The NCAA has selected Massachusetts Gov. Charlie Baker as its next president, succeeding Mark Emmert.
Baker, a Republican who has been governor since January 2015 but will conclude his second term in January, will begin his new post March 1. He played power forward for Harvard's basketball team during the 1977-78 season, but has no previous collegiate administrative experience. He has spent most of his career in Massachusetts state government but spent a decade in health care administration. The 66-year old Baker holds degrees from both Harvard and Northwestern.
In April, Emmert announced he would be stepping down. He has led the NCAA since November 2010 and in April 2021 had his contract extended through 2025. Emmert will remain in an advisory role until June. Baker said he believes he's joining the organization at a "pivotal" time for the NCAA, which is in the process of transforming the way it governs college sports because of political and legal challenges to its business model.
"I think it's worth doing," Baker said in a news conference Thursday afternoon. "It's big and complicated, but so have been a lot of the things I've done in my life. Most of the time they were absolutely worth doing."
Linda Livingstone, chair of the NCAA's board of governors and Baylor University president, helped lead the search for a new president along with six others, including former Duke standout basketball player Grant Hill, now co-owner of the NBA's Atlanta Hawks. Livingstone said Baker stood out as a candidate because of his track record of building bipartisan consensus during a time when the NCAA is aiming to "engage and motivate" Congress to create federal legislation that will give the NCAA legal clearance to regulate how college athletes are compensated.
"We are excited to welcome Governor Charlie Baker to the NCAA and eager for him to begin his work with our organization," Livingstone said in a statement. "Governor Baker has shown a remarkable ability to bridge divides and build bipartisan consensus, taking on complex challenges in innovative and effective ways. As a former student-athlete himself, husband to a former college gymnast, and father to two former college football players, Governor Baker is deeply committed to our student-athletes and enhancing their collegiate experience. These skills and perspective will be invaluable as we work with policymakers to build a sustainable model for the future of college athletics."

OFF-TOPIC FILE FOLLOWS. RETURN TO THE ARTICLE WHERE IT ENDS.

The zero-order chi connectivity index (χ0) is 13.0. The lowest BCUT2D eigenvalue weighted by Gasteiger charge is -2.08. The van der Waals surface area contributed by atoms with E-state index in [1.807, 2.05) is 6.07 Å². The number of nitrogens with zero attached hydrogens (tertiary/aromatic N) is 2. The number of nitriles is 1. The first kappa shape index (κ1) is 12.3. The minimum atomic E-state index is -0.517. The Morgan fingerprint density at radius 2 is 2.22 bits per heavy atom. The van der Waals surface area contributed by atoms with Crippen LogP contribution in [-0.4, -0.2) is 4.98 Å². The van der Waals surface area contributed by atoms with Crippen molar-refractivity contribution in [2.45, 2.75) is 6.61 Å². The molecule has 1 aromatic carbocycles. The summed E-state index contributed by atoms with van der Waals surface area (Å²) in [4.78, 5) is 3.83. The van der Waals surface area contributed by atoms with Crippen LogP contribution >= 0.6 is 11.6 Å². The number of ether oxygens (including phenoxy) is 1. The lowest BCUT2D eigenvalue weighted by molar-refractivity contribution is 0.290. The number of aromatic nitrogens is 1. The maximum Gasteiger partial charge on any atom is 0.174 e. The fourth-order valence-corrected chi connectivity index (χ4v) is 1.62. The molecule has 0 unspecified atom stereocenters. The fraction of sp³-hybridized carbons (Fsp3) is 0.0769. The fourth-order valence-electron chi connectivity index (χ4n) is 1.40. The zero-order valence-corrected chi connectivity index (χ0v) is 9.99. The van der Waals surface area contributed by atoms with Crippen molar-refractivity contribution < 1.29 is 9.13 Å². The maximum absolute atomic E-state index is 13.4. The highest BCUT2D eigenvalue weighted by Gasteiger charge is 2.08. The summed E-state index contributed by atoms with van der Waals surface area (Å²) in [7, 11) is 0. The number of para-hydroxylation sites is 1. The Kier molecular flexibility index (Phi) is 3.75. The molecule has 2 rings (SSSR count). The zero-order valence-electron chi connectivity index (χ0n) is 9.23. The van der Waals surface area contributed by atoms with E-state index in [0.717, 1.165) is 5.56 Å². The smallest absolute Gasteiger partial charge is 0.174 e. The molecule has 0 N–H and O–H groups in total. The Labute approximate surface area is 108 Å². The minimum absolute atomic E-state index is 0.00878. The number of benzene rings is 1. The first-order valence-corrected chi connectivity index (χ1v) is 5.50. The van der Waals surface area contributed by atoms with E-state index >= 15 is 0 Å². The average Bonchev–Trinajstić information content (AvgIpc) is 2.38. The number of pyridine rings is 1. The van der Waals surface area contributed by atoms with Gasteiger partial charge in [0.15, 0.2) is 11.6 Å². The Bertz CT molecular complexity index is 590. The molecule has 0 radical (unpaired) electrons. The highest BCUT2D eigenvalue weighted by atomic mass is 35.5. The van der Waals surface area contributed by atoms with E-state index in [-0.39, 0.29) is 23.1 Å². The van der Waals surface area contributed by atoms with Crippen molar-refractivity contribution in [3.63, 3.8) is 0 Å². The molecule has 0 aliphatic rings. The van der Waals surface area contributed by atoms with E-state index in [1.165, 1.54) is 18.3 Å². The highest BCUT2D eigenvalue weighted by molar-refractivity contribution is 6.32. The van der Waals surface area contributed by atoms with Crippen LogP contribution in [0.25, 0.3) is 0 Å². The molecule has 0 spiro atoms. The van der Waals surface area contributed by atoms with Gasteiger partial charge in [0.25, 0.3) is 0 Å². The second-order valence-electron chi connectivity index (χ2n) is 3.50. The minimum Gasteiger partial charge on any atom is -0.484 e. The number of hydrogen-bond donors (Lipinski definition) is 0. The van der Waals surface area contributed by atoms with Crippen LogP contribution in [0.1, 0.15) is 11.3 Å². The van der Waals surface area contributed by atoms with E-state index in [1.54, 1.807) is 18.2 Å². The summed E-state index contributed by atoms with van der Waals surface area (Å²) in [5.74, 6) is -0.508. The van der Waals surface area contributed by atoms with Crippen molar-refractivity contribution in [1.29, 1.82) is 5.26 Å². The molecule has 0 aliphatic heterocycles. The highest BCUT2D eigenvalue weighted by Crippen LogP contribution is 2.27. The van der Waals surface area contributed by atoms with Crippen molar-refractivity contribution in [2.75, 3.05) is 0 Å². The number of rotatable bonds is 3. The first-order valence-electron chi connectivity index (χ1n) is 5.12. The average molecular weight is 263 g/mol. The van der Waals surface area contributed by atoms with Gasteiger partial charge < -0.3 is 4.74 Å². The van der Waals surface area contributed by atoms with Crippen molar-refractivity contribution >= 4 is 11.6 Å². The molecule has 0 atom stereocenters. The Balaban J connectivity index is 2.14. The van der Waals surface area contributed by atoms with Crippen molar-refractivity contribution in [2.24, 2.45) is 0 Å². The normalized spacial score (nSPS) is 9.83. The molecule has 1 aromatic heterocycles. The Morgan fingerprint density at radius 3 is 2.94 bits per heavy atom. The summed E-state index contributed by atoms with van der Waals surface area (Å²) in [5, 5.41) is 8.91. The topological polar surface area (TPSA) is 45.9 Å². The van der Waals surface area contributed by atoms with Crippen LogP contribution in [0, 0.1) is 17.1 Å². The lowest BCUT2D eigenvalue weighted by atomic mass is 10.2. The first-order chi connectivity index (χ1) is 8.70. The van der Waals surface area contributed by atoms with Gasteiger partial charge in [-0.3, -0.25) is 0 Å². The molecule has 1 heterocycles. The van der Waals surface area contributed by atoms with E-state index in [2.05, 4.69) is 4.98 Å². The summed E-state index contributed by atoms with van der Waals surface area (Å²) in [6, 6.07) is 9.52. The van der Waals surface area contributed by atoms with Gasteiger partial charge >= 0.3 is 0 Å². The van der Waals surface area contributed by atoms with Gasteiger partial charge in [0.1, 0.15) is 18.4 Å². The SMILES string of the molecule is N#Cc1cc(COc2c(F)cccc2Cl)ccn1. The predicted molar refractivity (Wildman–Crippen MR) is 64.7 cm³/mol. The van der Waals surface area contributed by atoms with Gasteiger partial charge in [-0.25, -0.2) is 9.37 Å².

Baker's background in politics and policy fueled his candidacy, as the NCAA has faced several high-profile legal challenges in recent years. In 2021, the NCAA began allowing athletes to profit off of their name, image and likeness, but the rules vary between states as there is no federal policy, despite a desire from athletic directors and major conference commissioners. In a release announcing Baker's hire, the NCAA noted "untenable patchwork of individual state laws" have limited its authority.
Baker told reporters Thursday that he was not ready to dive into details about some of the specific issues reshaping college sports, such as increased transfers between schools and the evolving ways in which NCAA athletes are allowed to make money. He said his goal will be, in part, to make changes while preserving the part of college sports that he believes is "one of the truly greatest human potential development organizations ever devised."
Under Baker's predecessor, Emmert, the NCAA has started to make an effort to shift more power from its central national office in Indianapolis to individual divisions or conferences. Baker said he believes this a good fit for his experience, having spent much of his career working in "distributed decision-making models" of leadership.
"It's about being a convener and a collaborator of a very large organization that has a lot of points of view and seeking to find those places where people can come together, can agree and can make a case ... about what the best way is to ensure we don't lose this jewel going forward."
Baker, whose term as governor ends Jan. 5, said he plans to attend this year's NCAA convention in mid-January so he can begin building relationships and developing a better understanding of the organization he will soon lead.
ESPN's Dan Murphy contributed to this report